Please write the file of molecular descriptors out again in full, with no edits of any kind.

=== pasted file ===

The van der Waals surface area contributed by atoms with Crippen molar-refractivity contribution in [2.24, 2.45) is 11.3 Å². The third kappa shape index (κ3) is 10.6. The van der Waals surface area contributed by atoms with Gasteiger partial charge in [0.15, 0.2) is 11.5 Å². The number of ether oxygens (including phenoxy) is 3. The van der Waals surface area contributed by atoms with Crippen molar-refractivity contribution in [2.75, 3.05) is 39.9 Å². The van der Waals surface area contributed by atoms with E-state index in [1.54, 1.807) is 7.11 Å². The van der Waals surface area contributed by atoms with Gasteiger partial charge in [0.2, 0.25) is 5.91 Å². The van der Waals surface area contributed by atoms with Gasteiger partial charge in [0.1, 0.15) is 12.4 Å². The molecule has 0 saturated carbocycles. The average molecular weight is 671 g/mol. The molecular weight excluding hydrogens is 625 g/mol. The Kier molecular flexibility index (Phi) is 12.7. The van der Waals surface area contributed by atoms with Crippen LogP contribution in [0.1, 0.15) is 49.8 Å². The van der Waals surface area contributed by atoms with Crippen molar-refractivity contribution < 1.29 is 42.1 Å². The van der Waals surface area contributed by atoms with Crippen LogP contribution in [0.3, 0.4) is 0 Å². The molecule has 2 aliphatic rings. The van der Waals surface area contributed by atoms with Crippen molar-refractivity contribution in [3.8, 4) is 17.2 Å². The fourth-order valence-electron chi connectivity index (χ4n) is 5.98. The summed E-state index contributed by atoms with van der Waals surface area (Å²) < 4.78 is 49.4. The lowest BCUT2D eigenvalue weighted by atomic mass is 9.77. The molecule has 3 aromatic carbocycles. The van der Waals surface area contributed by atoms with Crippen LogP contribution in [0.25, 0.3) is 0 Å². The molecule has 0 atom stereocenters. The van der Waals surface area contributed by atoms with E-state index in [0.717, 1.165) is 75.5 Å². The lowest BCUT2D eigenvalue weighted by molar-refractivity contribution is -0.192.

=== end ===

The van der Waals surface area contributed by atoms with Crippen molar-refractivity contribution in [2.24, 2.45) is 11.3 Å². The third kappa shape index (κ3) is 10.6. The van der Waals surface area contributed by atoms with Gasteiger partial charge in [0.15, 0.2) is 11.5 Å². The number of ether oxygens (including phenoxy) is 3. The van der Waals surface area contributed by atoms with Crippen molar-refractivity contribution in [2.75, 3.05) is 39.9 Å². The van der Waals surface area contributed by atoms with E-state index in [1.54, 1.807) is 7.11 Å². The van der Waals surface area contributed by atoms with Gasteiger partial charge in [0.2, 0.25) is 5.91 Å². The van der Waals surface area contributed by atoms with Gasteiger partial charge in [0.1, 0.15) is 12.4 Å². The molecule has 0 saturated carbocycles. The average molecular weight is 671 g/mol. The molecular weight excluding hydrogens is 625 g/mol. The Kier molecular flexibility index (Phi) is 12.7. The van der Waals surface area contributed by atoms with Crippen LogP contribution in [0.1, 0.15) is 49.8 Å². The van der Waals surface area contributed by atoms with Crippen molar-refractivity contribution < 1.29 is 42.1 Å². The van der Waals surface area contributed by atoms with Crippen LogP contribution in [0.3, 0.4) is 0 Å². The molecule has 2 aliphatic rings. The van der Waals surface area contributed by atoms with Crippen molar-refractivity contribution in [3.8, 4) is 17.2 Å². The fourth-order valence-electron chi connectivity index (χ4n) is 5.98. The summed E-state index contributed by atoms with van der Waals surface area (Å²) < 4.78 is 49.4. The lowest BCUT2D eigenvalue weighted by atomic mass is 9.77. The molecule has 3 aromatic carbocycles. The van der Waals surface area contributed by atoms with Crippen LogP contribution in [0.25, 0.3) is 0 Å². The molecule has 0 atom stereocenters. The van der Waals surface area contributed by atoms with E-state index in [0.717, 1.165) is 75.5 Å². The lowest BCUT2D eigenvalue weighted by molar-refractivity contribution is -0.192.